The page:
Wake Up To Politics - March 2, 2017
Thursday, March 2, 2017
627 Days until Election Day 2018
1,355 Days until Election Day 2020
Good morning! Reporting from WUTP world HQ (in my bedroom), I'm Gabe Fleisher: this is your wake up call.
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White House Watch
- Sessions Failed to Disclose Two Meetings with Russia Envoy At his confirmation hearing in January, Attorney General Jeff Sessions was asked by Sen. Al Franken (D-MN) about "evidence that anyone affiliated with the Trump campaign communicated with the Russian government in the course of the campaign." Sessions responded that he was "not aware of any of those activities."
- "I have been called a surrogate at a time or two in that campaign and I did not have communications with the Russians," Sessions, then a Senator from Alabama (who had chaired the Trump campaign National Security Advisory Council), continued.
- In Sessions' written questionnaire for the Senate Judiciary Committee, Sen. Patrick Leahy (D-VT) asked a more direct question: "Several of the President-elect’s nominees or senior advisers have Russian ties. Have you been in contact with anyone connected to any part of the Russian government about the 2016 election, either before or after election day?" Sessions' response? "No."
- Since that hearing, President Donald Trump has lost a National Security Advisor due to undisclosed contacts with Russain envoys; reports have abounded that a number of other Trump associates are being investigated for contact with Russians, including former campaign chairman Paul Manafort.
- On Wednesday, the Washington Post reported that Sessions himself spoke twice with Russia's ambassador to the United States during the campaign, which he failed to disclose when asked at his confirmation hearing. According to the Post, "one of the meetings was a private conversation between Sessions and Russian Ambassador Sergey Kislyak that took place in September in the senator’s office, at the height of what U.S. intelligence officials say was a Russian cyber campaign to upend the U.S. presidential race."
- Even before the new reports, Sessions had been urged by many lawmakers to recuse himself from the investigation of Russia's intervention in the 2016 election, which he oversees as Attorney General. Those calls have only increased in recent hours.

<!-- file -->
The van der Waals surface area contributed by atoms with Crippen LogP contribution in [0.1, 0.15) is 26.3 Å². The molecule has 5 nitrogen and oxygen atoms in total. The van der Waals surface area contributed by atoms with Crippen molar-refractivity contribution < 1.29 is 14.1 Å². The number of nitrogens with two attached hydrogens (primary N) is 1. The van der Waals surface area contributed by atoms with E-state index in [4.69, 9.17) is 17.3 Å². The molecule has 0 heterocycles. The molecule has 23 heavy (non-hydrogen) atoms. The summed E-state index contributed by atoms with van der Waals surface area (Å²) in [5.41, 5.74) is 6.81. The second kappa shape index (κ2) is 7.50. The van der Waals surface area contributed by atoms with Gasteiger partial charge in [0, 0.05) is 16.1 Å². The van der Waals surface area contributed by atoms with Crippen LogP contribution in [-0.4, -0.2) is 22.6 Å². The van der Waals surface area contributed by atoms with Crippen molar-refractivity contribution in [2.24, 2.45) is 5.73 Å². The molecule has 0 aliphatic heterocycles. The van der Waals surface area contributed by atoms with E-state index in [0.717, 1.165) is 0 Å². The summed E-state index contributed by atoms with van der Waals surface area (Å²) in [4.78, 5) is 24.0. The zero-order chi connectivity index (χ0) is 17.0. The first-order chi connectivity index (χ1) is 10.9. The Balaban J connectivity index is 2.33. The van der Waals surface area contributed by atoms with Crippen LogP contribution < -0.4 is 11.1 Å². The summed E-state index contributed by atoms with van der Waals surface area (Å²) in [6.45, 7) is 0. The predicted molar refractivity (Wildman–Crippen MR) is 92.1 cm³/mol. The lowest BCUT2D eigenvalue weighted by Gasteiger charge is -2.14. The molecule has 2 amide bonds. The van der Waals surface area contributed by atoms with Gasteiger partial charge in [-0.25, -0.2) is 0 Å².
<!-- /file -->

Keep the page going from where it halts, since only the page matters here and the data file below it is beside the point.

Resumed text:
- In a statement on Wednesday, Justice Department spokesperson Sarah Isgur Flores confirmed that Sessions had conversations with the Russian ambassador last year, but said he had done so as a Senator, not as a surrogate for the Trump campaign. "There was absolutely nothing misleading about his answer," she said, adding later: "He was asked during the hearing about communications between Russia and the Trump campaign -- not about meetings he took as a senator and a member of the Armed Services Committee." According to Flores, the Russian meetings were just some of the 25+ conversations Sessions held with foreign ambassadors last year.
- However, the Washington Post contacted all 26 members of the Senate Armed Services Committee; none of the 20 respondents had met with the Russian ambassador last year.
- Sessions himself responded later Wednesday night: "I never met with any Russian officials to discuss issues of the campaign," he said. "I have no idea what this allegation is about. It is false." The caveat, "to discuss issues of the campaign," could become extremely important as this story develops.
- Last week, Rep. Darrell Issa (R-CA), a top member of the House Judiciary Committee, joined Democrats in calling for Sessions to step aside and allow a special prosecutor to lead an independent investigation of the ties between Trump associates and Russia. Issa has since dialed back his support for a special prosecutor, but many Democratic lawmakers have demanded Sessions' recusal since the Washington Post report, including Senate Minority Whip Dick Durbin (D-IL), Senate Intelligence Committee member Rony Wyden (D-OR), House Foreign Affairs Committee ranking member Eliot Engel (D-NY), and House Intelligence Committee ranking member Adam Schiff (D-CA), among others